You’ve got the interview….what now?!

Well, you’ve come this far and in today’s crowded marketplace, that’s a real achievement. The job application process to this point probably felt a little like it was out of your control, but that’s all about to change. If you continue to prepare diligently and respect the process, then you have a great chance of getting the new job you worked so hard for.

First port of call for your preparation is the company website. Whilst an interview is not necessarily a competition to see who can remember the most, it’s important that you understand what they do and who they do it for, as well as where they operate and what their company values and ethos are. Search online for notable projects and events that they might be involved in, ready to reference this if you get an appropriate opportunity.

Strong soft skills remain at the top of most recruiting agendas, so be sure to align your answers with the company values wherever you can. Understanding the technical competencies that the role is built around is clearly essential, but it’s also as important to understand the context of the role and what the client is looking for beyond the job description. Clients really like to hear that you have looked deeply into their business, so for instance, if you admire their position on corporate social responsibility, tell them! This will set you apart from the competition.

When you understand the company and what they represent, turn your attention to the interviewers. Your recruiter and social media will help you to build a detailed picture of whoever you’re meeting and you are bound to have some mutual contacts, so reach out to them as well. Intelligence gathering is probably something you’ve done in your day job, don’t stop now!

Now work through the job specification and consider how you fit what they are looking for, preparing examples for the competencies. The Problem/Action/Result framework helps you to construct answers to interview questions –

  • Problem – What was the situation/problem?
  • Action – What did you do? How did you do it?
  • Result – So, what….? What was the outcome?

Keep your examples concise and relevant and don’t get so hung up one area that you forget the other. Sometimes candidates are so passionate about what they did, that they forget to talk about the results of their work. Another trap that people fall into is talking about what ‘we’ did, rather than what they did.  Try to spend an equal amount of time on each element of your answer, avoiding acronyms and industry jargon.

Some words about panel interviews. It’s likely that the dynamics may feel a little unnatural at the outset. Perhaps the Talent Acquisition Manager might have only met the hiring manager once, so they won’t know how each other likes to interview and they won’t have any rapport established between themselves. That can sometimes result in a slightly disconnected interview experience, where you aren’t receiving those non-verbal assurances, the smiles and nods, that confirm you’re on the right path.  However, don’t be discouraged.  This is more usually because people are looking at their pads and writing down answers, than you having missed the target with your answer. Be confident in your answer. Another by-product of a panel interview will be gaps in conversation, as they work out who is speaking next etc. Don’t be tempted to fill the gaps, sit back and let them ask their next question.  Finally, engage with everyone on the panel, don’t make a judgement on whom might be most important – include everyone.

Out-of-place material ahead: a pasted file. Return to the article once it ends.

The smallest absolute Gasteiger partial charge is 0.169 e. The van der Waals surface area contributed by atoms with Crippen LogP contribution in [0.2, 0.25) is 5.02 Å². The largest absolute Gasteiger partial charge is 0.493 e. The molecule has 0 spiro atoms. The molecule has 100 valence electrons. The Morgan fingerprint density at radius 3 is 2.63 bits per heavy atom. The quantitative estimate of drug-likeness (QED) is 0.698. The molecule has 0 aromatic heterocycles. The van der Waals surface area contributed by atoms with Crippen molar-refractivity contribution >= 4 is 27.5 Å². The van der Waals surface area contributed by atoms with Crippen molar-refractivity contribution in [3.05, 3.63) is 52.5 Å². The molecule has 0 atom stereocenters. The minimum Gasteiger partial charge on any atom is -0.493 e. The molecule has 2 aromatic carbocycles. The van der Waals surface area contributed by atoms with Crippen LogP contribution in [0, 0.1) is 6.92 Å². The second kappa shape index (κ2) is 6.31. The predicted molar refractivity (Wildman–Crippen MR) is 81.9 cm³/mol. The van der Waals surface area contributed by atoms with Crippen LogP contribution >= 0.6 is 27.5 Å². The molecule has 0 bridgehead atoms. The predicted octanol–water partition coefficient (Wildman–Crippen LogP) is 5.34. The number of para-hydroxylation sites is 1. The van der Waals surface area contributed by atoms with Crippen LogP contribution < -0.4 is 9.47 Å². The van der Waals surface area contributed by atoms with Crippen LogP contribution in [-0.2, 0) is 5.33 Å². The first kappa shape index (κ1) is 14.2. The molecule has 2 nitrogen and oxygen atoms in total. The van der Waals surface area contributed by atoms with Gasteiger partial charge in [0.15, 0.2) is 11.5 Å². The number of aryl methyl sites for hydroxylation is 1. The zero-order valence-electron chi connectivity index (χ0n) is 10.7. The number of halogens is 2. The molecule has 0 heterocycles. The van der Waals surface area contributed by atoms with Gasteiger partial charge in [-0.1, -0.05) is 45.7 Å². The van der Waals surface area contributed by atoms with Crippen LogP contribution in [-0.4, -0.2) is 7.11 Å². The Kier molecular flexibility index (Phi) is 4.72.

Consider what they might ask you away from the role specification. Sometimes candidates will get so focused on preparing for the specifics, they don’t prepare for the obvious stuff. Questions like; Why this role? Why are you looking to leave your current role? Why us? These are ideal opportunities to demonstrate your knowledge around what you know about their business and really flatter them. Let them know how much you want to work for them and how much you want that job. Modern organisations take huge pride in what they do and how they do it, so if you can draw on their values and tie them into your applications and the role itself, that will serve you well.

When you get to the end of the interview, ensure you have questions to ask. They can be around the company culture, the challenges they see in the first six months etc. However, do not try to close them. Despite popular opinion, if you ask your interviewer how they thought you did, you’re backing them into a corner and even if you were terrible…well, they wouldn’t tell you that, would they?

Interviews fundamentally come down to role comprehension, interview preparation and then controlling the controllables. It’s the basic stuff that can send you off kilter, so check your route to the interview, check for car parking and check the dress code.

Planning effectively can reduce stress on the day considerably, so presume nothing and prepare for everything!

Good luck!

The Impact of Illegal Mining on Global Security and Safety

The Threat of Illegal Mining on Global Security and Safety

The impact of illegal miners and mine operations on the industry has long been a topic of concern. However, as the global market expands and...
The Experts’ Top Tips for Transitioning to the Private Sector

The Experts’ Top Tips for Transitioning to the Private Sector

Embarking on a career transition from government service into the private sector can be both exciting and challenging, presenting a unique set of both opportunities...
Why You Should Never Accept Counter-offers

Navigating the Job Hunt: Why You Should Never Accept Counteroffers

A scenario that we sometimes see as recruiters, is the counteroffer from a current employer when a candidate has secured a new job. Whilst the...
Scroll to Top